The Swimming Pool Room Study. Joanne Royko Environmental Technology III Kent state University Professor Adil Sharag-Eldin, Ph. D. The Research Question. The Question: Will plants be healthy in a swimming pool room?
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Environmental Technology III
Kent state University
Professor Adil Sharag-Eldin, Ph. D
The Question: Will plants be healthy in a swimming pool room?
The swimming pool is a great place to strip down and relax. Entering the poolroom, even walking past it, one can feel the sensation of tropical atmosphere. Warmth and humidity levels mirror those of the tropics. The only problem is that there is no pleasant foliage to enjoy, and the air is infused with chlorine.
Another issue is that of human health. It is known that chlorine aggravates the respiratory system of those who have too much exposure to it. For example, some athletic swimmers later develop the conditions of asthma. However, swimming is good exercise, and many doctors prescribe it to their patients
The MACC Annex Swimming Pool Room, Important Features:
The National Institute of Occupational Safety and Health (NIOSH) determined in their Indoor Air Quality Investigation Results that an inadequate level of outside air is only one ventilation problem from a list of possible causes. NIOSH described some ventilation problems as:
48% of the indoor air quality problems NIOSH investigated were solved in ways independent of the ventilation system.
As Percentage of Occurrences:
Important Recommendations to Promote Good Indoor Air Quality for swimming pool rooms from ASHRAE include:
Statement of Problems of Space and Objective
Original Hypothesis: The VOC level is too high for plant life. Unfortunately, finding information concerning safe ingestion rates of chlorine for plant life is difficult, or nonexistent. I therefore felt it necessary to restate the hypothesis to make it easier to test and compare with available information and research.
New Hypothesis: The VOC level is too high for humans; therefore the air exchange rate needs to be maintained at adequate levels in order to keep humans healthy.
The VOC level is too high for humans.
The Eco Sensor Model C-21 is a VOC meter. It has a LED indicator that warns when there is a high concentration of VOC’s. The number of LED’s that become lit shows the concentration of VOC’s between the extremes of zero and hazardous. One green light is the lowest measurement at one end, and all lights lit is the highest measurement.
What are two main factors helping the growth or accumulation of airborne VOC’s?
What inhibits the growth or accumulation of VOC’s?
How do I determine whether the air is clean enough?
What measurement need to be taken?
Return air – Supply air
Return air – Outside air
% Outside Air =
CFM * 60
Air change =
I concluded from the findings of Dr. B. C. Wolverton that plants do indeed process chemicals from the air. However, to live in a toxic space for long periods of time, each plant has to grow faster than it absorbs the chemical elements in the air. Through a process called photosynthesis, plants ingest some chemicals and store them in the leaves and branches. When the leaves and branches become chemically saturated the limb and foliage falls off and joins the ground biosphere below. The chlorine remains in the fallen plant mass, therefore chlorine is still present in another concoction. Chlorine (Cl) is an atomic element; therefore organisms in the soil won’t break it down. Therefore, it is best to dispose of dead poolroom foliage in an earth friendly manner - by not mixing it with the environment outside.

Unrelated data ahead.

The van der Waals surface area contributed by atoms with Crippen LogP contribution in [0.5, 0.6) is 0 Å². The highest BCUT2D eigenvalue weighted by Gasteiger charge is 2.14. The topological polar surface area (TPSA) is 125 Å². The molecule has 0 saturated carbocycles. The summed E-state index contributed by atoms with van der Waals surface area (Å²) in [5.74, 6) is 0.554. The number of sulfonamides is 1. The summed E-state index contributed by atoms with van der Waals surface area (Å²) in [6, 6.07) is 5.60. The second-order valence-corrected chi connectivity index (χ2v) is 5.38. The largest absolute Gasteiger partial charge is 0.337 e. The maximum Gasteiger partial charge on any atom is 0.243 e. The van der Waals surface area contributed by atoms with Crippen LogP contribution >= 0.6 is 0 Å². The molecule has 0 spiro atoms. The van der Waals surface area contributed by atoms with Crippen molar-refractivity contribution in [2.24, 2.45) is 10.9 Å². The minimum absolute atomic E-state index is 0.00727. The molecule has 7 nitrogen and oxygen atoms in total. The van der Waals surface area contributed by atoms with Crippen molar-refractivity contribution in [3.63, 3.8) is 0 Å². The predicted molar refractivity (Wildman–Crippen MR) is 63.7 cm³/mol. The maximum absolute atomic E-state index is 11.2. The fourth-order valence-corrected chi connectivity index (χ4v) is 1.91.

Humans produce carbon dioxide, water vapor, and contaminants including particulate matter, biological aerosols, and VOC’s. Russian and American space scientists established that humans release as many as 150 VOC’s into the atmosphere, such as carbon dioxide, carbon monoxide, hydrogen, methane, alcohols, phenols, methyl indole, aldehydes, ammonia, hydrogen sulphide, volatile fatty acids, indol, mercaptans and nitrogen oxides. Acetone, ethyl alcohol, methyl alcohol and ethyl acetate are the principle substances emitted through normal biological processes. According to ASHRAE, comfort and odor, criteria with respect to human body affluence is usually satisfied when ventilation results in an indoor carbon dioxide concentration of less than 700 ppm above the outdoor air concentration
When chlorine is added to water it forms hypochlorous acid (HClO), an excellent bactericide. In this solution it is known as "free chlorine," and is highly reactive. The pool water exists in perfect equilibrium when it is properly treated, and no chloramine gas enters the air. An imbalance occurs when people are added to the water. A chemical reaction occurs: chlorine mixes with human biological wastes creating chloramine (NH2Cl). Chloramine will release to the air and reach a balance in the room based on a chemical law known as the partial pressure law. In laymen’s terms, this law states how much chloramine remains in the water and how much is released to the air.
Adding more chemicals to water increases the total contaminant level until the chemical reactions reach equilibrium. In high occupancy pools, water contaminant levels can double in a single day of operation. Even the perfect chlorine feed system will suffer imbalances because it takes time to mix the large volume of water, and people come and go throughout the course of the day. The dynamics of pool chemistry go much deeper, and won’t be covered in this report. However, an air quality control system must be in place to deal with temporary imbalances in water chemistry.
The VOC level is too high for humans.
The VOC level in the swimming pool rooms are low enough to consider the IAQ as adequate. The VOC detector displayed one lit LED, indicating a zero to low quantity of VOC’s in each room.
Suggested improvements to the swimming pool room: